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Research Bulletin, December 2020

Hello all,

Rather than the usual monthly recap, this edition is a bit is a writers Christmas special, which is about what might be called the Manchester style – or, referencing for everyone.

In my research writings I have been experimenting in recent years with something like an Easy Words style of referencing other works. I’d be interested to know if anyone else has been working along these lines too.

For non-academic readers, a referencing system is an agreed common way to link to the work of other people. This makes sure that everyone involved gets a fair credit for the work they have done.

However, I think that some of the referencing systems have become over-complicated and confusing. Firstly there isn’t one system, but at least six. And secondly, there a variations within each system. And they all use complicated punctuation to try to explain what is going on in each case.

To me, it’s essentially become like a coding system, and one where writers can be criticised and marked down for things like a misplaced semi-colon. And small groups of academics have started to adopt their own particular sub-styles and systems, I feel almost in a cliquish way.

Here are some examples of the main systems.

MLA: Hunt, Paul, ed. Stigma: The experience of disability. London; Dublin [etc.]: G. Chapman, 1966.

APA: Hunt, P. (Ed.). (1966). Stigma: The experience of disability. London; Dublin [etc.]: G. Chapman.

Chicago: Hunt, Paul, ed. Stigma: The experience of disability. London; Dublin [etc.]: G. Chapman, 1966.

Harvard: Hunt, P. ed., 1966. Stigma: The experience of disability. London; Dublin [etc.]: G. Chapman.

Vancouver: Hunt P, editor. Stigma: The experience of disability. London; Dublin [etc.]: G. Chapman; 1966.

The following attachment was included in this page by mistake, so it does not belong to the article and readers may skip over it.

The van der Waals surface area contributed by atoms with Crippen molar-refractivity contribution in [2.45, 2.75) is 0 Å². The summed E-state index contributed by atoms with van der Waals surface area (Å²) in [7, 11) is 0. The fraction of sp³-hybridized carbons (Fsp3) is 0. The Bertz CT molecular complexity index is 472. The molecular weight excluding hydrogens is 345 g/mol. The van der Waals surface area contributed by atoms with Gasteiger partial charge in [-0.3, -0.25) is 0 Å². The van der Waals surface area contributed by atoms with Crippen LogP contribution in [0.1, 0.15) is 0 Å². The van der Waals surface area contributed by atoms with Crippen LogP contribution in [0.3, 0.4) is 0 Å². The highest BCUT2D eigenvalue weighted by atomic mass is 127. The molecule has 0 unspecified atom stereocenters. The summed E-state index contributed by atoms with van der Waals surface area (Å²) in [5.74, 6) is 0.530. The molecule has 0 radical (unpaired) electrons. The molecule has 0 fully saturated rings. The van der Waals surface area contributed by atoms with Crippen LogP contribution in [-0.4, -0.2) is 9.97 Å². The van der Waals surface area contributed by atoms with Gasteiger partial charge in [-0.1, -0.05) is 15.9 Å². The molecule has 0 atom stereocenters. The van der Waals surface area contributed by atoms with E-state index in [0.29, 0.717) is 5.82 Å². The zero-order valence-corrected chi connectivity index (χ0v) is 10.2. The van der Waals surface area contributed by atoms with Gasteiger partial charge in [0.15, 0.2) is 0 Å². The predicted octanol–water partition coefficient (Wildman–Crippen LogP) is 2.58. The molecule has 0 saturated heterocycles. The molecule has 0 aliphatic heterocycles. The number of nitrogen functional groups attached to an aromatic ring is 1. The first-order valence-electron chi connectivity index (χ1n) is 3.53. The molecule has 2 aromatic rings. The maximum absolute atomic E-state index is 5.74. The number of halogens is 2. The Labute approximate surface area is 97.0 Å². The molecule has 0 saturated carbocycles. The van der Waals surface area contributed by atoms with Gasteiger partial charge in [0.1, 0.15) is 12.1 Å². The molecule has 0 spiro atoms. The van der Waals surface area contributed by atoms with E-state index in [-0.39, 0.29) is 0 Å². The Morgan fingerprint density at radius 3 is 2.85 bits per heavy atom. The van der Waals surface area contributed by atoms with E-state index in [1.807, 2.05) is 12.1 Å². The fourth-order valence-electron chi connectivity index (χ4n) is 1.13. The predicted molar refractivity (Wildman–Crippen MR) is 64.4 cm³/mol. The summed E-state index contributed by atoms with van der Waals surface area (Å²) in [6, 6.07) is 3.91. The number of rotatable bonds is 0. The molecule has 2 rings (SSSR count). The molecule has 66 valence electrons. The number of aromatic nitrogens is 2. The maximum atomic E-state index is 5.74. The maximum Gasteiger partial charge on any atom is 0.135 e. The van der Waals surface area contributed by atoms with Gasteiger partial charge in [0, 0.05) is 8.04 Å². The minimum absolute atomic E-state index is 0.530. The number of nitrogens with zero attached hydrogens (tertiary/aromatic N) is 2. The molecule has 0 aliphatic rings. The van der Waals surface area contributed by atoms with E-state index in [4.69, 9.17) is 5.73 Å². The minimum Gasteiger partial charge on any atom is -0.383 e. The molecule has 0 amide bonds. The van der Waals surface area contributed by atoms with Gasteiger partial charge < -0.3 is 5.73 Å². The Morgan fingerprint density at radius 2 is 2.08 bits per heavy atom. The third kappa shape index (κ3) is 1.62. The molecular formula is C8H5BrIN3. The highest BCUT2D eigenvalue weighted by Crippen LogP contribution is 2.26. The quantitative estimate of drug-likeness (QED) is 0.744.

(with thanks to the Google Scholar citation system)

My attempts at an Easy Words style of a clearer referencing has produced these types of examples.

Manchester: Paul Hunt, 1966, [edited a book called] Stigma: The experience of disability, [published by] G. Chapman [a company based in] London, Dublin and elsewhere.

and some other examples in the same style are –

Link, [a TV programme broadcast on] 22 June 1986, A form of Apartheid – a profile of Vic Finkelstein, [a television programme made by] Central TV, part of ITV.

Jenny Morris, 1997, Care or empowerment? A disability rights perspective, [a paper published in the journal] Social Policy & Administration, volume 31 issue 1, pages 54 – 60.

Jo Smith, 1 January 2018, [a post on] Twitter, screenshot accessible at www….

Carol Thomas, 1993, Disability and impairment, [chapter 2 in a book called] Disabling barriers – enabling environments, [published by] Sage [reprinted in 2004, 2013].

The basic suggestions so far are:

1. In the main text the common author-date system is still used. This means that the author’s family name and the year of their work are written in round brackets. This give people the credit for an idea or for their words describing that idea. For example, "A letter was printed in The Guardian newspaper (Hunt 1972)."

All the other suggestions here apply to the list of references (credits) at the end of what has been written or shown.

2. Use square brackets to add your explanations that will make the reference clearer.

3. Use people’s proper names, so its "Judy Heumann" and not "Heumann, Judy". Use people’s full names unless a person has deliberately chosen to be known by their initials only. For example, J K Rowling. The list can still be in alphabetic order of the family name.

4. Use bold if you need to emphasise a word or phrase, and do not use italics and do not use underlining. Don’t emphasise too many words. This helps visually impaired people.

5. Use punctuation as little as possible.

Feedback on this Manchester style is welcome, either in social media or directly to me.